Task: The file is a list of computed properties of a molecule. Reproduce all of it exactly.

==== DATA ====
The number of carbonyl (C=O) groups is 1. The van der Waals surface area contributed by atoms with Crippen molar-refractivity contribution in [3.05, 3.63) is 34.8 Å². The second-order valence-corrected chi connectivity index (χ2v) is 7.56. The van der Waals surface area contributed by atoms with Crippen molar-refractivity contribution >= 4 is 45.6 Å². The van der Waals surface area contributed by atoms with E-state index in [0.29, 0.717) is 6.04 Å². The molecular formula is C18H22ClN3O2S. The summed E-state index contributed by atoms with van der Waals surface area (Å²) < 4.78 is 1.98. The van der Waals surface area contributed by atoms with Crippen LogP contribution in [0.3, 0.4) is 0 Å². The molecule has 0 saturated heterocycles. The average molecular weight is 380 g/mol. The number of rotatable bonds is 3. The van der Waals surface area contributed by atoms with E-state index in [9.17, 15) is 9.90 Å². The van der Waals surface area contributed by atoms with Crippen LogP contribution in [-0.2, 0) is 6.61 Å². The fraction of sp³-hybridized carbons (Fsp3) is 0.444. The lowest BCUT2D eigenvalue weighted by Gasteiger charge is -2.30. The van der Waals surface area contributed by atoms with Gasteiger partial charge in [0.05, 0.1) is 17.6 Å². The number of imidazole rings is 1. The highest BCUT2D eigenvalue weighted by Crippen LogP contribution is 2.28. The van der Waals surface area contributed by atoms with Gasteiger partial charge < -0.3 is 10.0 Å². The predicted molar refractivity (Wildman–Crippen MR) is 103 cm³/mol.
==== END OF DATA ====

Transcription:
The number of carbonyl (C=O) groups is 1. The van der Waals surface area contributed by atoms with Crippen molar-refractivity contribution in [3.05, 3.63) is 34.8 Å². The second-order valence-corrected chi connectivity index (χ2v) is 7.56. The van der Waals surface area contributed by atoms with Crippen molar-refractivity contribution >= 4 is 45.6 Å². The van der Waals surface area contributed by atoms with E-state index in [0.29, 0.717) is 6.04 Å². The molecular formula is C18H22ClN3O2S. The summed E-state index contributed by atoms with van der Waals surface area (Å²) < 4.78 is 1.98. The van der Waals surface area contributed by atoms with Crippen LogP contribution in [0.3, 0.4) is 0 Å². The molecule has 0 saturated heterocycles. The average molecular weight is 380 g/mol. The number of rotatable bonds is 3. The van der Waals surface area contributed by atoms with E-state index in [9.17, 15) is 9.90 Å². The van der Waals surface area contributed by atoms with Crippen LogP contribution in [-0.2, 0) is 6.61 Å². The fraction of sp³-hybridized carbons (Fsp3) is 0.444. The lowest BCUT2D eigenvalue weighted by Gasteiger charge is -2.30. The van der Waals surface area contributed by atoms with Gasteiger partial charge in [0.05, 0.1) is 17.6 Å². The number of imidazole rings is 1. The highest BCUT2D eigenvalue weighted by Crippen LogP contribution is 2.28. The van der Waals surface area contributed by atoms with Gasteiger partial charge < -0.3 is 10.0 Å². The predicted molar refractivity (Wildman–Crippen MR) is 103 cm³/mol.